Gina Beavers’ practice is both a homage and a satire of the classical art canon, transforming snapshots into paintings, as witty notations on internet culture. Comparative to a digital anthropologist, she documents the consumer culture to which she contributes. Her ironic style is epitomised in The Artist’s Lips (2020), mimicking fan art realised in makeup, and poking fun of the heroism of the iconic works she has duplicated. Extending her humorous repartee, It’s Gonna Be May (2019) takes its title from a meme centred around Justin Timberlake’s mispronunciation of the lyric “it’s gonna be me”. This joke has prompted an event of posting pictures of the pop star in the last week of April. “Many people say that the digital is flat”, Beavers states, yet this event is proof of the “beating heart within” the online space. Speaking on her subversion of glamorous images, she recounts, “people have commented that some of my works are wild, and that may be true in fine art” but that this is not unusual online, where the endless promotion of the self is accepted. Although she skews the beautiful, she asserts that these freakish portrayals mirror a reality that is equally absurd.

Sarah Slappey, Grezy Cloud, 2019. © Michael Maritsch

In Sarah Slappey’s paintings, the surreal and the literal merge in muted dreamscapes which evoke a twisted reality. Amongst an ocean of blue flesh, hands fondle elongated nipples. Slappey abstracts the body into an amalgamation of forms, discreetly bypassing algorithmic bans. Deploying nipples as a central motif, she articulates that rather than being “purely sexual”, the body part is “universal and life-giving”. The protracted breasts echo Slappey’s unsettled feelings about her own body. Depicting the darkness disguised in female lust, Grey Cloud (2019) drew from the novel “Dark Spring”, which traces an erotic awakening. Her paintings embrace the boundaries between empowerment and degradation, desire and repulsion and pleasure and pain. In an ambiguous state of ecstasy and misery, her figures’ constant touch reflects its potential to be both “caressing and cruel”. Slappey affirms that physical contact is an aspect of life that has been dulled by social media, and that editing our public persona brings us farther away from human interaction. Though social platforms have led to a blooming of cyber networks, she asserts that completing the connection means meeting those new friends IRL.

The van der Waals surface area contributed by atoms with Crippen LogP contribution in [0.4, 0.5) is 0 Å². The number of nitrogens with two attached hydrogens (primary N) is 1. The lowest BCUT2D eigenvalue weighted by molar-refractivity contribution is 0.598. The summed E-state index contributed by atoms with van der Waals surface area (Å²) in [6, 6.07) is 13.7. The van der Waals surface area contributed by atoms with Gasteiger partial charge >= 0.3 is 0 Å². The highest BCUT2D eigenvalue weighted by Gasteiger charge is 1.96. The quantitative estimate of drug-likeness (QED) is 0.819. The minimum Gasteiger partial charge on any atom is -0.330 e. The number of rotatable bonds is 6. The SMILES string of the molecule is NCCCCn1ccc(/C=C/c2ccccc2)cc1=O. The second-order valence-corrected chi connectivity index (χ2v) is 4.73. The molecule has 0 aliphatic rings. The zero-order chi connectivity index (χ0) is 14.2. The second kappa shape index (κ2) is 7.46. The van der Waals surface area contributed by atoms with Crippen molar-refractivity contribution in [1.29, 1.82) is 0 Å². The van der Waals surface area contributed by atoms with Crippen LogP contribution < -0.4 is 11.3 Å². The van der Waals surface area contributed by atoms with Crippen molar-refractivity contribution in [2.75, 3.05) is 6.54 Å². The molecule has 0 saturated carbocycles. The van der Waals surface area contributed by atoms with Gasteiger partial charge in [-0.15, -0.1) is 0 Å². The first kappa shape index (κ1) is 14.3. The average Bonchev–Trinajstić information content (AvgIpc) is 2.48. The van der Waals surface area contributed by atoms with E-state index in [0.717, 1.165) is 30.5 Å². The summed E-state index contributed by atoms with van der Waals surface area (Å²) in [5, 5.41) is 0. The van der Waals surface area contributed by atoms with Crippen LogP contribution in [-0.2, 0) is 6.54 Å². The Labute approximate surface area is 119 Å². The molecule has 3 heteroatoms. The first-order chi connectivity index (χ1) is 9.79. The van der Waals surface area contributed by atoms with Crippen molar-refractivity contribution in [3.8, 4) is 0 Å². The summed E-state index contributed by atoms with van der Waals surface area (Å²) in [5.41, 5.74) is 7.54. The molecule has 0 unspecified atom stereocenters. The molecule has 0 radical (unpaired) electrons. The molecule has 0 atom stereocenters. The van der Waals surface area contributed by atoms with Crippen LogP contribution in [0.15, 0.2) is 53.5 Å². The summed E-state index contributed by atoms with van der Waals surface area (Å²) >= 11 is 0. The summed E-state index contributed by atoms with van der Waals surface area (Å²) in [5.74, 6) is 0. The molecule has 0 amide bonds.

Devan Shomoyama, Constellations, 2017. © Michael Maritsch